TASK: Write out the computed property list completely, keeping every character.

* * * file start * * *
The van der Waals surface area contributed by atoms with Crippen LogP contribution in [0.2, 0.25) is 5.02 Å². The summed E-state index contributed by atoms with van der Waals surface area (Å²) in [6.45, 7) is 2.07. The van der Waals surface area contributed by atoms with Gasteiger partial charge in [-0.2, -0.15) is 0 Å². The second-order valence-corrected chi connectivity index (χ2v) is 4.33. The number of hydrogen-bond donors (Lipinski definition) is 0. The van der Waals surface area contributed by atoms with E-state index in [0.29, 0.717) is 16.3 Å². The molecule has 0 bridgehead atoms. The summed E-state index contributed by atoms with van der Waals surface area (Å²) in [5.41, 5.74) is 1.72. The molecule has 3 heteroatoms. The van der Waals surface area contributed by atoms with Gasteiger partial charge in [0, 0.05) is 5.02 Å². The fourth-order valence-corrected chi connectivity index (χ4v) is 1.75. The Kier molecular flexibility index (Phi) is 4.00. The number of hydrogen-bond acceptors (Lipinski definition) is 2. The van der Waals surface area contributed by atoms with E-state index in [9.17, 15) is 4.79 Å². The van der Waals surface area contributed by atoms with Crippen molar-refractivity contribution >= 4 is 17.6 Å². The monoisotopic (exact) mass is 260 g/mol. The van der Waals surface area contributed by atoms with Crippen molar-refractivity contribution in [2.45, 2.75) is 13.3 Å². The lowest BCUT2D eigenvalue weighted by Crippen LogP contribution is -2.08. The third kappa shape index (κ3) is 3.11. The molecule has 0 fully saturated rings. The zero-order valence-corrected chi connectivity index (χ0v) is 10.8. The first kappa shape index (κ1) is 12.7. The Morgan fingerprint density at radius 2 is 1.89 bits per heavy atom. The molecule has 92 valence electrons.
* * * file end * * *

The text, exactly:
The van der Waals surface area contributed by atoms with Crippen LogP contribution in [0.2, 0.25) is 5.02 Å². The summed E-state index contributed by atoms with van der Waals surface area (Å²) in [6.45, 7) is 2.07. The van der Waals surface area contributed by atoms with Gasteiger partial charge in [-0.2, -0.15) is 0 Å². The second-order valence-corrected chi connectivity index (χ2v) is 4.33. The number of hydrogen-bond donors (Lipinski definition) is 0. The van der Waals surface area contributed by atoms with E-state index in [0.29, 0.717) is 16.3 Å². The molecule has 0 bridgehead atoms. The summed E-state index contributed by atoms with van der Waals surface area (Å²) in [5.41, 5.74) is 1.72. The molecule has 3 heteroatoms. The van der Waals surface area contributed by atoms with Gasteiger partial charge in [0, 0.05) is 5.02 Å². The fourth-order valence-corrected chi connectivity index (χ4v) is 1.75. The Kier molecular flexibility index (Phi) is 4.00. The number of hydrogen-bond acceptors (Lipinski definition) is 2. The van der Waals surface area contributed by atoms with E-state index in [9.17, 15) is 4.79 Å². The van der Waals surface area contributed by atoms with Crippen molar-refractivity contribution >= 4 is 17.6 Å². The monoisotopic (exact) mass is 260 g/mol. The van der Waals surface area contributed by atoms with Crippen molar-refractivity contribution in [2.45, 2.75) is 13.3 Å². The lowest BCUT2D eigenvalue weighted by Crippen LogP contribution is -2.08. The third kappa shape index (κ3) is 3.11. The molecule has 0 fully saturated rings. The zero-order valence-corrected chi connectivity index (χ0v) is 10.8. The first kappa shape index (κ1) is 12.7. The Morgan fingerprint density at radius 2 is 1.89 bits per heavy atom. The molecule has 92 valence electrons.